The Biden administration will prevent the Department of Health and Human Services (HHS) from sharing any information about families who accept migrant children with Immigration and Customs Enforcement (ICE), according to administration officials.
Why it matters: By terminating a 2018 legal agreement between HHS’s Office of Refugee Resettlement and ICE, which is part of the Department of Homeland Security, the Biden administration hopes to encourage more sponsors to work with the government to accept unaccompanied minors apprehended at the border.
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Moving those children out of HHS shelters and into sponsors' homes helps free up space, which is needed to process the surge of unaccompanied minors crossing the U.S.-Mexico border.
HHS has some 8,500 minors in custody, with an additional 3,500 still being held at border patrol stations, according to the Washington Post.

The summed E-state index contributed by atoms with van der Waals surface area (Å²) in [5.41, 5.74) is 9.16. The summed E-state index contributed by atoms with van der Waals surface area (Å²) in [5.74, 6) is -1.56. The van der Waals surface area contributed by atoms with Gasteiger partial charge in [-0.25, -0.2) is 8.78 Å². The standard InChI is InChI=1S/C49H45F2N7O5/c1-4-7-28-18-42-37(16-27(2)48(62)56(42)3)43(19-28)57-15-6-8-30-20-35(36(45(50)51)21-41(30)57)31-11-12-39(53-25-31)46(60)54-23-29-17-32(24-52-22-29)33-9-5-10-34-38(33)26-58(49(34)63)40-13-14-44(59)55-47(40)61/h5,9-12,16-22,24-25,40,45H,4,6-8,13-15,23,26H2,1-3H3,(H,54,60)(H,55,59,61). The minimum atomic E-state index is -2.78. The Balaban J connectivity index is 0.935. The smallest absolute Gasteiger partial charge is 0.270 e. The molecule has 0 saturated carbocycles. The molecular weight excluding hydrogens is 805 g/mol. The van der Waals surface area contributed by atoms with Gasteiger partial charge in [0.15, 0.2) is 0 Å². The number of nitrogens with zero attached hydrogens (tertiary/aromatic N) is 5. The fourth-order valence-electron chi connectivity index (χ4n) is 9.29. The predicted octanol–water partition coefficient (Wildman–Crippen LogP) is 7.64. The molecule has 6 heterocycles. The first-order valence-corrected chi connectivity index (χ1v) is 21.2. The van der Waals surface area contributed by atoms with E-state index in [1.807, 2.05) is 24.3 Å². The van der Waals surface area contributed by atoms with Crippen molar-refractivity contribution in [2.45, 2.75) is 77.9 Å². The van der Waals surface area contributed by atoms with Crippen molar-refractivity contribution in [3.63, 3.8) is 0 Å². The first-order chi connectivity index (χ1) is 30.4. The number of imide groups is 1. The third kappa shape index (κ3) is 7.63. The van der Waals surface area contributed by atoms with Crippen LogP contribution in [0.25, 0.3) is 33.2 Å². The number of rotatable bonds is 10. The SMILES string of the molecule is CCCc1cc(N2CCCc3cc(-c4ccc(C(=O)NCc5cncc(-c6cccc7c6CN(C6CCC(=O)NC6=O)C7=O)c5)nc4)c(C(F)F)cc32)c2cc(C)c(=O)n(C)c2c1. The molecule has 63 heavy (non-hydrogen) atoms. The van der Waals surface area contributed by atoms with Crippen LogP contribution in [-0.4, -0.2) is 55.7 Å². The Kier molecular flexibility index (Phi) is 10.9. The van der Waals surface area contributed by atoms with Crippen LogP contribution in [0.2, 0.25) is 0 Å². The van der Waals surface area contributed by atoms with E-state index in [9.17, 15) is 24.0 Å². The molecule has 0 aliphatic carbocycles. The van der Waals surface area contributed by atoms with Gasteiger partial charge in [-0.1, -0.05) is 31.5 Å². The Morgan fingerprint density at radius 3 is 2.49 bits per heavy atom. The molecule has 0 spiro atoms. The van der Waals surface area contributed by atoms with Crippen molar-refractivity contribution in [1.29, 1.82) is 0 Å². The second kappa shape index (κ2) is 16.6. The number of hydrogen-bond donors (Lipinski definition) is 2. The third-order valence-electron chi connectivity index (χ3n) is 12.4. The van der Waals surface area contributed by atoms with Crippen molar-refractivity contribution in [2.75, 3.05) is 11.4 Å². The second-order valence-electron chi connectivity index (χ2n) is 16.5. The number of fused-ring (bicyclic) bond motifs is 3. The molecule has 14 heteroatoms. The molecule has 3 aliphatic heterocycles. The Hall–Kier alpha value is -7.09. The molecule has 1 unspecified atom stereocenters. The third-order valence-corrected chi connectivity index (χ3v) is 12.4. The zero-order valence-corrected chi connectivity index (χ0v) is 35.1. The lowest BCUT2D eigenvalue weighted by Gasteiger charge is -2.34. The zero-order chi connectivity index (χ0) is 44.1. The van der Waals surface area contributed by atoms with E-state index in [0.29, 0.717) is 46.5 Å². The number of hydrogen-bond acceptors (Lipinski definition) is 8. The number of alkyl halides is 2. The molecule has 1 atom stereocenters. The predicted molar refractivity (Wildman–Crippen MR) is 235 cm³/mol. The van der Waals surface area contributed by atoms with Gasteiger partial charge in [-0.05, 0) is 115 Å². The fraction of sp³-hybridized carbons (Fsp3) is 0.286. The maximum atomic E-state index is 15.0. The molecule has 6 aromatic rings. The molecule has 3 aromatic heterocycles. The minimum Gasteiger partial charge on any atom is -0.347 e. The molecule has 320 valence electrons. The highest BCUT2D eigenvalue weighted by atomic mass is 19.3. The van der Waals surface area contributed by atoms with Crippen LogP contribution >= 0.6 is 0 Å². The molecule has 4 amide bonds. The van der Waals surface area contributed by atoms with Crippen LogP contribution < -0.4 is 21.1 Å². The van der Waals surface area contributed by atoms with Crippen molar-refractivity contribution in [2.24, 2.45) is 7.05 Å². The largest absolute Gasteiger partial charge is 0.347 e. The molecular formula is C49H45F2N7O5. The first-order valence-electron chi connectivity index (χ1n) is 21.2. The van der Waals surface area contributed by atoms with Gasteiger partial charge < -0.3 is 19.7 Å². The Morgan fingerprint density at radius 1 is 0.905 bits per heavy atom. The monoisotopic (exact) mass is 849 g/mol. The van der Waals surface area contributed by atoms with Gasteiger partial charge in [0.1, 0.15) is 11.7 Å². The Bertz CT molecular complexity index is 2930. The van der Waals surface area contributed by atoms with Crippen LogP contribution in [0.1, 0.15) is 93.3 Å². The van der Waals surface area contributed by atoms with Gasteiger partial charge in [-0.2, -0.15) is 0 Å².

To alleviate strain on HHS shelters, CBP has eased COVID-19 protocols that were limiting the number of minors in a given facility, allowing them to fill up to full capacity. "We are aggressively adding hundreds of beds by the week," said an administration official.
The big picture: While most migrants are being turned away at the border to contain the spread of COVID-19, the Biden administration is allowing unaccompanied minors to enter the country.
How it works: Unaccompanied minors are supposed to be processed by Customs and Border Protection within 72 hours and transferred to HHS, which then works with the Office of Refugee Resettlement to find homes for the migrants with sponsors — giving preference to relatives of the unaccompanied minor.
Sponsors need to be vetted before they can accept the minors, including an interview process.
The average staying time for unaccompanied minors in HHS custody is now 37 days, according to an administration official.
Between the lines: In an effort to crack down on illegal immigration, the Trump administration formalized an agreement between HHS and DHS that required them to share information about families who were willing to host the unaccompanied minors.
But activists criticized the agreement, arguing that it discouraged sponsors from coming forward to accept an unaccompanied minor.
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